This is our 45th lesson from Paul’s letter to the church in Rome. Last week we began our study of Romans 11:1-10, but we only made it through the first five verses. I was tempted to skip over the last five verses just so we could move on, but these last five verses are so important, and for many people, so controversial, that we can’t afford to skip over them. Let’s read our Scripture for today and then we will begin.
5 So too, at the present time there is a remnant chosen by grace. 6 And if by grace, then it is no longer by works; if it were, grace would no longer be grace. 7 What then? What Israel sought so earnestly it did not obtain, but the elect did. The others were hardened, 8 as it is written: “God gave them a spirit of stupor, eyes so that they could not see and ears so that they could not hear, to this very day.” 9 And David says: “May their table become a snare and a trap, a stumbling block and a retribution for them. 10 May their eyes be darkened so they cannot see, and their backs be bent forever.” (Romans 11:5-10 NIV)
If you will remember our study from last week then you will remember that we closed out our study by taking a look at the “remnant chosen by grace.” No matter how bad things get, no matter how many harden their hearts and turn away from God, God will always preserve a remnant, a small number of faithful followers who refuse to give in to the waywardness and ungodliness of the masses. Paul makes it clear for us that those “chosen by grace” are not chosen because of “works,” but by God’s grace.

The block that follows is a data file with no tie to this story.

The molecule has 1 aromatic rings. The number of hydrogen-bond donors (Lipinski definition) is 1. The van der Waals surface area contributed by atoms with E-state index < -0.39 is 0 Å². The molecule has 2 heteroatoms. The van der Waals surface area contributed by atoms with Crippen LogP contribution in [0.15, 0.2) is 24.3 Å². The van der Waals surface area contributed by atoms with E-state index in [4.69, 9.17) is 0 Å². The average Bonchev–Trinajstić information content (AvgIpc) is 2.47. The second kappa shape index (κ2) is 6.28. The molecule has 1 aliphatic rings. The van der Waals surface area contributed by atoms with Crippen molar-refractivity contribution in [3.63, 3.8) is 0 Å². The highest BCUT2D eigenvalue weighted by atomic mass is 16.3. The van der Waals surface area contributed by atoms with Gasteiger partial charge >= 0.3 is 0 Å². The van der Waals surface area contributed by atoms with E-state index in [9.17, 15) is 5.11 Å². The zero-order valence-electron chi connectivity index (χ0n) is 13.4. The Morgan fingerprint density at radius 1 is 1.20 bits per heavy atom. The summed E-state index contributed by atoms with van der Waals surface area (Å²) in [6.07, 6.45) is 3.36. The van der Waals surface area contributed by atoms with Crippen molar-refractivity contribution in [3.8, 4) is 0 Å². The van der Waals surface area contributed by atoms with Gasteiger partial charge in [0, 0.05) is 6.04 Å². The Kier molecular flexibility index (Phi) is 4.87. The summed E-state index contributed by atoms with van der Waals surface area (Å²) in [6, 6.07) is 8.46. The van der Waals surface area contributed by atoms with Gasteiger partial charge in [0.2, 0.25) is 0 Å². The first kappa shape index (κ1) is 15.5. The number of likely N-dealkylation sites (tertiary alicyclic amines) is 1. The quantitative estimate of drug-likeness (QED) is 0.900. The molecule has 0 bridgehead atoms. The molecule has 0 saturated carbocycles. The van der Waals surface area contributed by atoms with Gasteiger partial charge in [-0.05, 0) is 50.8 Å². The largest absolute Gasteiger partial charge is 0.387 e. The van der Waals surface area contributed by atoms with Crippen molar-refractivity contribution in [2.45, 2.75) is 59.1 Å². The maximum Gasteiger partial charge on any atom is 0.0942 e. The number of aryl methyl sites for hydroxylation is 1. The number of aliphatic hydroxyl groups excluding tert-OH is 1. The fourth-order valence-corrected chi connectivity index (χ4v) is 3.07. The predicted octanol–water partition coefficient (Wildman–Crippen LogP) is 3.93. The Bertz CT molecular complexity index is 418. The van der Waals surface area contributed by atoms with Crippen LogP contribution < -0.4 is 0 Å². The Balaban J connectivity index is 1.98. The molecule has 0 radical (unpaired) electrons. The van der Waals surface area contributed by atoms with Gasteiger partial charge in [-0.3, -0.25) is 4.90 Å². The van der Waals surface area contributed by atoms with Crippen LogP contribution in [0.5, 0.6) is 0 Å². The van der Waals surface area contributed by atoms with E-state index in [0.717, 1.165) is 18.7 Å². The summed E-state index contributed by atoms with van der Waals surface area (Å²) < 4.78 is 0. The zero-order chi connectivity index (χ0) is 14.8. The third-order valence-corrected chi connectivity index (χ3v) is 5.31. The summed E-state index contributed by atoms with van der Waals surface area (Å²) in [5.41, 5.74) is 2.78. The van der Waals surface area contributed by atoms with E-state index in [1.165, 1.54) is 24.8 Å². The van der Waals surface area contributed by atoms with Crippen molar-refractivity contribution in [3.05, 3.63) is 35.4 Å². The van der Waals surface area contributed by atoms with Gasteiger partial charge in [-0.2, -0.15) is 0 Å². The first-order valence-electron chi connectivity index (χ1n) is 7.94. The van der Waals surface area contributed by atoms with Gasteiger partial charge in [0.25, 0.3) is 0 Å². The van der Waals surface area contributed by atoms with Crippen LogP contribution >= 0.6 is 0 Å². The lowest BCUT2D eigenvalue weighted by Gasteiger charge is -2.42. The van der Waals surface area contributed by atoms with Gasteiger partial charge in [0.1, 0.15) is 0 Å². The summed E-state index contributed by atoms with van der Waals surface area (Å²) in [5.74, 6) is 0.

In verse 7, Paul turns his attention to Israel. He says, “What Israel sought so earnestly it did not obtain, but the elect did.” This reminds us of something we have already studied in Romans 9:30-32 where Paul wrote,
30 What then shall we say? That the Gentiles, who did not pursue righteousness, have obtained it, a righteousness that is by faith; 31 but Israel, who pursued a law of righteousness, has not attained it. 32 Why not? Because they pursued it not by faith but as if it were by works. (Romans 9:30-32 NIV)
In Romans 11, Paul says that what Israel sought so earnestly they did not obtain. What was it they pursued? In Romans 9, Paul made it clear—they were pursuing “righteousness,” or a right relationship with God. I want to point something out for you that is very important for understanding our own day. The word Paul uses for “sought so earnestly” is the Greek word, “???????? (epizeteo), and it means, “to enquire for, seek for, search for, seek diligently, to wish for, or crave.” Let me show you just a couple of places where the word is used so that we can gain a better understanding of the eagerness of the word. In Matthew 6, Jesus told the people that you can’t serve two masters—you can’t serve both God and money. Then He expounded upon that simple statement by telling them not to worry about what they would wear or what they would eat or drink. Jesus said that the pagans live like that—not God’s people. Jesus closes out His lesson by saying,
31 So do not worry, saying, ‘What shall we eat?’ or ‘What shall we drink?’ or ‘What shall we wear?’ 32 For the pagans run after all these things, and your heavenly Father knows that you need them. 33 But seek first his kingdom and his righteousness, and all these things will be given to you as well. (Matthew 6:31-33 NIV)
Don’t be concerned with the material “stuff” of life, but seek, earnestly seek, with all of your heart and soul seek His Kingdom and He will take care of you. What a profound statement! There is a second Scripture I want us to take a look at and it is found in Matthew 12:38-39. Read along with me.
38 Then some of the Pharisees and teachers of the law said to him, “Teacher, we want to see a miraculous sign from you.” 39 He answered, “A wicked and adulterous generation asks for a miraculous sign! But none will be given it except the sign of the prophet Jonah. (Matthew 12:38-39 NIV)